Enabling all A06 cores at boot time

Hi,
I’ve managed to assemble a DevTerm A06 and it’s working just fine. The only problem I have is that I can’t seem to enable the big cores at boot time. The following commands work after boot, from the CLI:

echo 1 > /sys/devices/system/cpu/cpu4/online
echo 1 > /sys/devices/system/cpu/cpu5/online

I’ve tried to sprinkle them liberally around a few startup scripts (including in rc.local). No matter what I do, there seems to be something that shuts down CPUs 4 and 5 a short time after boot:

[ 24.537068] CPU4: shutdown
[ 24.537091] psci: CPU4 killed (polled 0 ms)
[ 24.689668] CPU5: shutdown
[ 24.690767] psci: CPU5 killed (polled 0 ms)

If I turn those CPUs on manually after that they seem to stay up, but I’d really like them to be up from boot.

Does anyone know what is turning them off? Has anyone managed to get them up at boot time and keep them up? Thanks!

cpi@clockworkpi-a06:~$ sudo apt update
cpi@clockworkpi-a06:~$ sudo apt install devterm-gearbox-a06
cpi@clockworkpi-a06:~$ sudo devterm-a06-gearbox -s 6
    +-----------------------------------+-----------------+-----------+
    |            Cortex-A53             |   Cortex-A72    | Mali-T860 |
    +--------+--------+--------+--------+--------+--------+-----------+
    | CPU 0  | CPU 1  | CPU 2  | CPU 3  | CPU 4  | CPU 5  |   GPU     |
+---+--------+--------+--------+--------+--------+--------+-----------+
| 1 | 600 MHz|  OFF   |  OFF   |  OFF   |  OFF   |  OFF   |  200 MHz  |
+---+--------+--------+--------+--------+--------+--------+-----------+
| 2 | 800 MHz| 800 MHz|  OFF   |  OFF   |  OFF   |  OFF   |  200 MHz  |
+---+--------+--------+--------+--------+--------+--------+-----------+
| 3 |1008 MHz|1008 MHz|1008 MHz|1008 MHz|  OFF   |  OFF   |  400 MHz  |
+---+--------+--------+--------+--------+--------+--------+-----------+
| 4 |  OFF   |  OFF   |  OFF   |  OFF   |1008 MHz|1008 MHz|  400 MHz  |
+---+--------+--------+--------+--------+--------+--------+-----------+
| 5 |  OFF   |  OFF   |  OFF   |  OFF   |1200 MHz|1200 MHz|  400 MHz  |
+---+--------+--------+--------+--------+--------+--------+-----------+
|*6*|1416 MHz|1416 MHz|1416 MHz|1416 MHz|1800 MHz|1800 MHz|  800 MHz  | <===
+---+--------+--------+--------+--------+--------+--------+-----------+
CPU Governor: schedutil    GPU Governor: simple_ondemand
cpi@clockworkpi-a06:~$

Now add “/usr/bin/devterm-a06-gearbox -s 6” to /etc/rc.local so it runs at boot.
Don’t forget the “sleep 15” command above it.

cpi@clockworkpi-a06:~$ sudo vim /etc/rc.local

#!/bin/sh -e
#
# rc.local
#
# This script is executed at the end of each multiuser runlevel.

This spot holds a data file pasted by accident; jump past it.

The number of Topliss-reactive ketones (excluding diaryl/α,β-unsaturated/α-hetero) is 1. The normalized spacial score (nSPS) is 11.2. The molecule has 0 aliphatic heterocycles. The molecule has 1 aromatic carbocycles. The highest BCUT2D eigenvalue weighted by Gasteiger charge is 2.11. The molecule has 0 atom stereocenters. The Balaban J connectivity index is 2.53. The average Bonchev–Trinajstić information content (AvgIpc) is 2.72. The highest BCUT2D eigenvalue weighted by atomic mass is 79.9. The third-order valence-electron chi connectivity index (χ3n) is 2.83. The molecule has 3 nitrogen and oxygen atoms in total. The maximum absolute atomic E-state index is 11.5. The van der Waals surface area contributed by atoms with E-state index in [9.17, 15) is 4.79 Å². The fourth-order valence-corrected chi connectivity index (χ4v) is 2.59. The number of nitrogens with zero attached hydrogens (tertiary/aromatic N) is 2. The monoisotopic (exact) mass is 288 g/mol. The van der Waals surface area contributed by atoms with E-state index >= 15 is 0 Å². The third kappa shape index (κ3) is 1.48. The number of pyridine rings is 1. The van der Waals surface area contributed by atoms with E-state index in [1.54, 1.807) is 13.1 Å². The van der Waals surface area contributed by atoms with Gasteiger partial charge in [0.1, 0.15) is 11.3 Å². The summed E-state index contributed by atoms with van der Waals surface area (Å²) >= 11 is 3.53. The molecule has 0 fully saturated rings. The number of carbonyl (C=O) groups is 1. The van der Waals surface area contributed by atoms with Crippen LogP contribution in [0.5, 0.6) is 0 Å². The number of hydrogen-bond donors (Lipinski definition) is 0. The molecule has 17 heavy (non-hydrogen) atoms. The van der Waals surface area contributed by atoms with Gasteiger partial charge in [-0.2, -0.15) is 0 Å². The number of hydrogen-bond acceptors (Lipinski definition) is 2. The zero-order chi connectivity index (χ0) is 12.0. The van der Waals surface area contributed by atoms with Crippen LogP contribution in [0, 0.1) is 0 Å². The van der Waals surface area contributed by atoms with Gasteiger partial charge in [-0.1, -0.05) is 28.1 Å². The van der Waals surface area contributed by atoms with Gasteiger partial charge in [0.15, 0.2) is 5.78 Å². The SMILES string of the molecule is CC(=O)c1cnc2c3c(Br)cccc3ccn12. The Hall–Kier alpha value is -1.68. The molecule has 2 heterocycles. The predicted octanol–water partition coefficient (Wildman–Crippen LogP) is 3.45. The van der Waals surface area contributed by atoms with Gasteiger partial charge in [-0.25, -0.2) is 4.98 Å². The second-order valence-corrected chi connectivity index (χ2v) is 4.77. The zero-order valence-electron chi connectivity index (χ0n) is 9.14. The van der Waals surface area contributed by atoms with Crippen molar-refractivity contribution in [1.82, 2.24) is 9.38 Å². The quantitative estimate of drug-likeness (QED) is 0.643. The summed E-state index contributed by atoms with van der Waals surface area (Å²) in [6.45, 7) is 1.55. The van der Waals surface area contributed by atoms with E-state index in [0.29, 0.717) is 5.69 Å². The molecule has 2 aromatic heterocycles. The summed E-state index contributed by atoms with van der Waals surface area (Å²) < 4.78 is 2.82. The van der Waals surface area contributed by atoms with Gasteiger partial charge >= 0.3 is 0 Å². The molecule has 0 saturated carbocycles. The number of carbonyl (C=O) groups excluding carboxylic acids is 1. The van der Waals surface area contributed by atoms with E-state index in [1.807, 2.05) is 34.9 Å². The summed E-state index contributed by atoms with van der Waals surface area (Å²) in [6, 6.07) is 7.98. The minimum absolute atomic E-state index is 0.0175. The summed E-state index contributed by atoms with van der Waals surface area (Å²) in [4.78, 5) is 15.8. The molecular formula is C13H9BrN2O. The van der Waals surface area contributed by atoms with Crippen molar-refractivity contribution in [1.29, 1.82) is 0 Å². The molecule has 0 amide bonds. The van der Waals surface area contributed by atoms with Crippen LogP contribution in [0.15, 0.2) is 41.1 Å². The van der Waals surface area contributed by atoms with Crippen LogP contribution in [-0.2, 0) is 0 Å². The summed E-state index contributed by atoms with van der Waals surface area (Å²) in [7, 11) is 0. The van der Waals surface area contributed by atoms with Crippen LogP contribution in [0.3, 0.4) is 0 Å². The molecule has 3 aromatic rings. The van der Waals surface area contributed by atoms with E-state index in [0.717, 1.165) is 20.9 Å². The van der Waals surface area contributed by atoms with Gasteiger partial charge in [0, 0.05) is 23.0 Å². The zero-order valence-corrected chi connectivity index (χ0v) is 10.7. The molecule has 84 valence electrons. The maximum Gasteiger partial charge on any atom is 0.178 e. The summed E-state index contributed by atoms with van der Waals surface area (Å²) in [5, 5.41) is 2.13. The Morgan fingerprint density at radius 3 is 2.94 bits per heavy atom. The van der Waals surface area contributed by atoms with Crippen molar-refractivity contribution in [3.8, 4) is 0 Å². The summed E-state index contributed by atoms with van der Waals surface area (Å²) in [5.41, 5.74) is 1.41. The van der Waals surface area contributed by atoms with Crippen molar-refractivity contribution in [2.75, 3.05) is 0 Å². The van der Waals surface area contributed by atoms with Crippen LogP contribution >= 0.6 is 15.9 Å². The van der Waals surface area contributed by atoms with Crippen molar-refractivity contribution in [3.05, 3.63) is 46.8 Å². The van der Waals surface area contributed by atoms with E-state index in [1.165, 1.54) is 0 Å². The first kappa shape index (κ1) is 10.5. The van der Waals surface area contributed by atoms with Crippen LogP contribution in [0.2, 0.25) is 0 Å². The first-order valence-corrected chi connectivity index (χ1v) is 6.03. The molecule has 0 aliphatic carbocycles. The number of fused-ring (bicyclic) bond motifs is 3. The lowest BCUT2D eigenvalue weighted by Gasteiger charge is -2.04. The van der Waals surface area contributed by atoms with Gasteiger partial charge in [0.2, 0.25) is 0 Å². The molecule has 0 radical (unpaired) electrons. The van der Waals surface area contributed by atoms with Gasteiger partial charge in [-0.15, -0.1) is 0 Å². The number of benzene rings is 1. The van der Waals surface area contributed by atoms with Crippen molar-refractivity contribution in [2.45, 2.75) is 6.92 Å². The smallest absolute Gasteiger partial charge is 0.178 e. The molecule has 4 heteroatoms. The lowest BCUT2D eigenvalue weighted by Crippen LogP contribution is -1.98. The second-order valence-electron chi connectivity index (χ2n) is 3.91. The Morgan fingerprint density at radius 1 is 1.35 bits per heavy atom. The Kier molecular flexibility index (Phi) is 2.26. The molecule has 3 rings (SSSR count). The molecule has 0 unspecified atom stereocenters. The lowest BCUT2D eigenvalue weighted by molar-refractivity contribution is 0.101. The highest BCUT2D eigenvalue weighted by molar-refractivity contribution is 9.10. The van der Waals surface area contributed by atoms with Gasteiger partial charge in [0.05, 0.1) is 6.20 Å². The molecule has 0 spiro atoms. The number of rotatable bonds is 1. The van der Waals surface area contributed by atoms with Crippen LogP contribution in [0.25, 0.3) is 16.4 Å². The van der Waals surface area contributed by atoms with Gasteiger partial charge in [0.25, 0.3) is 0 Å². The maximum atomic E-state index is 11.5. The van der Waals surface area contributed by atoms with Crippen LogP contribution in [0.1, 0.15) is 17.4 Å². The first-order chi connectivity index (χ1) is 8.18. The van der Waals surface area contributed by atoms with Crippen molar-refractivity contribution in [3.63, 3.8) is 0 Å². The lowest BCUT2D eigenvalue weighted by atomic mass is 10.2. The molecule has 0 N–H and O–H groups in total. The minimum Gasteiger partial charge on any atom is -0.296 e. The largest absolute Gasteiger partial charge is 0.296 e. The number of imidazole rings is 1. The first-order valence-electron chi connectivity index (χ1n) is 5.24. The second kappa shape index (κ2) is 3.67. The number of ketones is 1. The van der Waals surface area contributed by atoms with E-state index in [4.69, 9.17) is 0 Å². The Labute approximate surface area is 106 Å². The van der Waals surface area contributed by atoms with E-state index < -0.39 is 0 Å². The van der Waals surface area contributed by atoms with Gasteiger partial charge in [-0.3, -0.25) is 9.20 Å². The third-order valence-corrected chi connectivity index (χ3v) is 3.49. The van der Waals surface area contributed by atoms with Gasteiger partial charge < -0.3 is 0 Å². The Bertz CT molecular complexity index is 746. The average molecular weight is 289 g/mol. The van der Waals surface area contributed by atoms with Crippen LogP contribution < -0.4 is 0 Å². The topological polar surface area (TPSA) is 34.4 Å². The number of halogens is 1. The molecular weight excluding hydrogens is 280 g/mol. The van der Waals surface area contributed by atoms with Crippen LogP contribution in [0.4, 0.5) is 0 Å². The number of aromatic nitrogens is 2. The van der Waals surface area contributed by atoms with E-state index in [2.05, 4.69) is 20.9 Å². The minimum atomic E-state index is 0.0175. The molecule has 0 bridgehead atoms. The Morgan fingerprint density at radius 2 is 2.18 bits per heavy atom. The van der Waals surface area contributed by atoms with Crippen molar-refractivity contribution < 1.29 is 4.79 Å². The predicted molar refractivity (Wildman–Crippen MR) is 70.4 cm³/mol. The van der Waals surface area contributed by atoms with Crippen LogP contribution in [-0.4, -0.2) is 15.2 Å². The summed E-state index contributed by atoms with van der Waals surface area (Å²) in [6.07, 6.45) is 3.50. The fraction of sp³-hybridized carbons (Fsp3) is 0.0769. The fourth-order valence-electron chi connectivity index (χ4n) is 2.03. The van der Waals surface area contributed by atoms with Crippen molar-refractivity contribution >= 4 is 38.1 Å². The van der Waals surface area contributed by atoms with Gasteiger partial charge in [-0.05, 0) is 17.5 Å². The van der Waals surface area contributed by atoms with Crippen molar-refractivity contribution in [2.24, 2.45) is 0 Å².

# Make sure that the script will "exit 0" on success or any other
# value on error.
#
# In order to enable or disable this script just change the execution
# bits.
#
# By default this script does nothing.

sleep 15
/usr/bin/devterm-a06-gearbox -s 6

exit 0
1 Like

Thanks Steven.

I ended up trying something like that (except I’m just enabling the cores through the CLI and I’m controlling the governor differently but no big deal).

However, I’m still curious about what’s stopping CPU 4 and 5 about 24 seconds into the boot process.

Surprisingly, it’s devterm-fan-temp-daemon-a06.service.

“sudo systemctl disable devterm-fan-temp-daemon-a06.service”, and boom - 6 cores on.

1 Like

Thought I’d post my updated systemd version. Would still work for you - just call your script instead.

/etc/systemd/system/devterm-a06-gearbox.service:

[Unit]
Description=devterm a06 gearbox service

[Service]
ExecStart=/usr/bin/devterm-a06-gearbox -s 6
Type=idle

[Install]
WantedBy=multi-user.target

Install:

cpi@clockworkpi-a06:~$ sudo vim /etc/systemd/system/devterm-a06-gearbox.service 
cpi@clockworkpi-a06:~$ sudo systemctl daemon-reload
cpi@clockworkpi-a06:~$ sudo systemctl enable devterm-a06-gearbox.service
Created symlink /etc/systemd/system/multi-user.target.wants/devterm-a06-gearbox.service → /etc/systemd/system/devterm-a06-gearbox.service.

Well, that’s surprising. I’ll see if I can dig through the code and figure out why that happens. Thanks for looking into this for me, I spent quite a bit of time trying to disable services that might have been related and I totally overlooked fan-temp. Though I suppose it makes sense it might care about the power profile of the CPU and how many cores are active, now that I think about it.

1 Like

Well, it seems to have been done on purpose:

/usr/local/bin/temp_fan_daemon_a06.py

def main(argv):
    global cpus
    scale = 'mid'
    gov   = 'schedutil'
    cpu_num = 4

I’ll replace cpu_num with 6 and see.

2 Likes